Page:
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Neighbor knowingly built a fence on my property. Can I remove it?

Springfield, OR |

Help! My neighbor has built a fence entirely on my land. How can I settle this without thousands of dollars in court/ lawyer fees? The neighbor & my husband looked for the property line marker but didn't locate it. She then went ahead and put her landscaping in an area we thought was ours. We argued, she called a surveyor. The survey showed the land is ours. We marked the line with timbers. Upon returning from a vacation a few weeks ago, we found a new fence that had been built entirely on our side of the property line, by about 1 foot!!
My husband & I want to take it down since it's on our land. Can we be sued for that? We intend to write her a letter demanding she remove it and then remove it ourselves. Do you have any other suggestions? This has been going on for a year & is getting$

Attorney Answers 1


ORS 96.060 partially addresses this issue. Under ORS 90.060:

(1) When any person has built or builds, by mistake and in good faith, a fence on the land of another, such person or the successor in interest of the person may, within one year from the time of discovering the mistake, go upon the land of the other person and remove the fence, doing no unnecessary damage thereby.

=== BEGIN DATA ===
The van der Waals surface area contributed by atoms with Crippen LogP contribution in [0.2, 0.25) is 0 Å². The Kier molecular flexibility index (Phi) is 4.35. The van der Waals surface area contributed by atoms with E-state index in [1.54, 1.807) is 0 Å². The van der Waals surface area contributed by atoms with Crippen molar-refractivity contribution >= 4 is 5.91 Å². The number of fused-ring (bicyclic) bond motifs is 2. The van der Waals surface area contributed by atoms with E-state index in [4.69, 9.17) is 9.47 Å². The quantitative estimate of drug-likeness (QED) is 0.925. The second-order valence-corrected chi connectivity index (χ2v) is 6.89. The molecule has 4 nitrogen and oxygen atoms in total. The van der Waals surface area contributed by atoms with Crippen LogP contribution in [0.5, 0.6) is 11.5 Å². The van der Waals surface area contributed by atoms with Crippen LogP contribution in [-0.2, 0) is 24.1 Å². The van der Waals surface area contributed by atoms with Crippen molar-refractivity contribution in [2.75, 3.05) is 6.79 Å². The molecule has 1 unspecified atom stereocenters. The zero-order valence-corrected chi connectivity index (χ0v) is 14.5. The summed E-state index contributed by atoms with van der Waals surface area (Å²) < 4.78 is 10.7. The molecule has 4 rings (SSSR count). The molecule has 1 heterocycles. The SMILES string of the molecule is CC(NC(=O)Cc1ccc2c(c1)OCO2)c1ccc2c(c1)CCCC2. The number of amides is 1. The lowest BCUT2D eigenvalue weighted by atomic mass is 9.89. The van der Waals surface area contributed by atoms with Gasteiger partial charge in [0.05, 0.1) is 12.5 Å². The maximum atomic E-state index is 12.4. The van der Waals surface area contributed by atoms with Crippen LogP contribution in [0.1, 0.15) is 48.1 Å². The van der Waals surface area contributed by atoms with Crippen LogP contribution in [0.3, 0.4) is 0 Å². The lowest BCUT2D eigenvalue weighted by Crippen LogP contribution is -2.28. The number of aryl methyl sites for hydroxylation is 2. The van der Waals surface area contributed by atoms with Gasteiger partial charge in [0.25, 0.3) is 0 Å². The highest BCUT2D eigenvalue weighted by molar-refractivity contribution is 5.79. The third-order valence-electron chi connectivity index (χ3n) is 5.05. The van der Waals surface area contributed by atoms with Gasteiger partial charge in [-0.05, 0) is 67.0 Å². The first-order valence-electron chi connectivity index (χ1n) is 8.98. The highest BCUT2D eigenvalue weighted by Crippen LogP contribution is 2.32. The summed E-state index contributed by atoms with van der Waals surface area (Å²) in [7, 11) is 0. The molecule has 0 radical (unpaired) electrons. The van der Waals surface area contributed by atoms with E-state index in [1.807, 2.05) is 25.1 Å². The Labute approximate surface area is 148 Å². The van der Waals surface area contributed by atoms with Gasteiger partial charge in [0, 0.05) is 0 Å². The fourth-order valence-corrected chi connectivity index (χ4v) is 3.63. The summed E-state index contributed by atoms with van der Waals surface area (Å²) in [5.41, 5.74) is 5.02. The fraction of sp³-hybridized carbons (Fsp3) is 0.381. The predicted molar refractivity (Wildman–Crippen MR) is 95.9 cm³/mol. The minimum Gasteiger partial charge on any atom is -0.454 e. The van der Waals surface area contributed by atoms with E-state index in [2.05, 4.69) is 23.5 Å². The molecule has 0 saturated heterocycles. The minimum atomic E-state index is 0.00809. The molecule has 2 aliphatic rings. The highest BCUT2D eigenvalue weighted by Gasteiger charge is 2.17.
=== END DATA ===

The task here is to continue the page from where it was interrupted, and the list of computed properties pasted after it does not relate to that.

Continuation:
(2) The occupant or owner of land whereon a fence has been built by mistake shall not throw down or in any manner disturb such fence during the period which the person who built it is authorized by subsection (1) of this section to remove it.

So, assuming your neighbor made a "mistake" in "good faith" you would need to notify the neighbor of the mistake, demand they remove the fence, and then wait a year before removing it yourself. It would be even better if you called the county surveyor out to confirm the fence was on your land and provide the neighbor with documentation from the surveyor. If it wasn't a "mistake in "good faith" by your neighbor you may be able to remove it now, but realize that you're taking additional risks, and you'd better be right about the boundary line. Even if you are right about the boundary line, your neighbor still could claim that it was a "mistake" in "good faith," particularly if they can blame it on the fencing contractor. If you do remove the fence, it is a good idea to be as careful as possible removing it and to save the fence materials for the neighbor.

You are right to be concerned about the property line. Your neighbor could end up acquiring part of your property through adverse possession after 10 years if certain conditions are met. In the end, recognize that self-help is risky and unforgiving if you are wrong. It is best to hire an attorney to sort out these issues through the legal process.

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